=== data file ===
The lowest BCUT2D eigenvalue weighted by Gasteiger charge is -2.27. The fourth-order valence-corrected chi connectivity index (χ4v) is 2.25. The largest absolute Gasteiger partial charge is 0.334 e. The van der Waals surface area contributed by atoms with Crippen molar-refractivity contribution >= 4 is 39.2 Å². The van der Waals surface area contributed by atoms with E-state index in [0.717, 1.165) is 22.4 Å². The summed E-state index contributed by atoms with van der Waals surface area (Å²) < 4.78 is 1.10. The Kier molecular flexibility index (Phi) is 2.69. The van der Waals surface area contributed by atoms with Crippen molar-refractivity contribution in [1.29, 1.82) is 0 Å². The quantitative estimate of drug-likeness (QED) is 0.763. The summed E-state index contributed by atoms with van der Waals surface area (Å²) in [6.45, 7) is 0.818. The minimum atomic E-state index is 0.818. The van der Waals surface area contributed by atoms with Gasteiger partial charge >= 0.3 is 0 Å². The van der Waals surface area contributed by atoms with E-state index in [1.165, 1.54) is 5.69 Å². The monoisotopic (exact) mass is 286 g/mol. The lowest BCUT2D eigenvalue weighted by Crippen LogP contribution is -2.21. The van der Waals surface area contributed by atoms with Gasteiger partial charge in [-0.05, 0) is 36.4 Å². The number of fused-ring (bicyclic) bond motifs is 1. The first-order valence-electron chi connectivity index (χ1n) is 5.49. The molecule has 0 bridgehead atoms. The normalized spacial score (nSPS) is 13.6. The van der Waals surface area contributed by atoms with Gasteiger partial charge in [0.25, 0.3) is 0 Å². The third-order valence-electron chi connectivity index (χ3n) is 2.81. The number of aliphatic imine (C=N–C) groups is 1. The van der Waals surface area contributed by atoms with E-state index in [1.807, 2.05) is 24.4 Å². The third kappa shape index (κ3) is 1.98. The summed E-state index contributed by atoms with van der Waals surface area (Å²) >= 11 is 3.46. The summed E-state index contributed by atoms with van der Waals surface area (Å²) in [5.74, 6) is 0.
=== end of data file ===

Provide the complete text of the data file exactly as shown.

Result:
The lowest BCUT2D eigenvalue weighted by Gasteiger charge is -2.27. The fourth-order valence-corrected chi connectivity index (χ4v) is 2.25. The largest absolute Gasteiger partial charge is 0.334 e. The van der Waals surface area contributed by atoms with Crippen molar-refractivity contribution >= 4 is 39.2 Å². The van der Waals surface area contributed by atoms with E-state index in [0.717, 1.165) is 22.4 Å². The summed E-state index contributed by atoms with van der Waals surface area (Å²) < 4.78 is 1.10. The Kier molecular flexibility index (Phi) is 2.69. The van der Waals surface area contributed by atoms with Crippen molar-refractivity contribution in [1.29, 1.82) is 0 Å². The quantitative estimate of drug-likeness (QED) is 0.763. The summed E-state index contributed by atoms with van der Waals surface area (Å²) in [6.45, 7) is 0.818. The minimum atomic E-state index is 0.818. The van der Waals surface area contributed by atoms with Gasteiger partial charge >= 0.3 is 0 Å². The van der Waals surface area contributed by atoms with E-state index in [1.165, 1.54) is 5.69 Å². The monoisotopic (exact) mass is 286 g/mol. The lowest BCUT2D eigenvalue weighted by Crippen LogP contribution is -2.21. The van der Waals surface area contributed by atoms with Gasteiger partial charge in [-0.05, 0) is 36.4 Å². The number of fused-ring (bicyclic) bond motifs is 1. The first-order valence-electron chi connectivity index (χ1n) is 5.49. The molecule has 0 bridgehead atoms. The normalized spacial score (nSPS) is 13.6. The van der Waals surface area contributed by atoms with Gasteiger partial charge in [0.25, 0.3) is 0 Å². The third-order valence-electron chi connectivity index (χ3n) is 2.81. The number of aliphatic imine (C=N–C) groups is 1. The van der Waals surface area contributed by atoms with E-state index in [1.807, 2.05) is 24.4 Å². The third kappa shape index (κ3) is 1.98. The summed E-state index contributed by atoms with van der Waals surface area (Å²) >= 11 is 3.46. The summed E-state index contributed by atoms with van der Waals surface area (Å²) in [5.74, 6) is 0.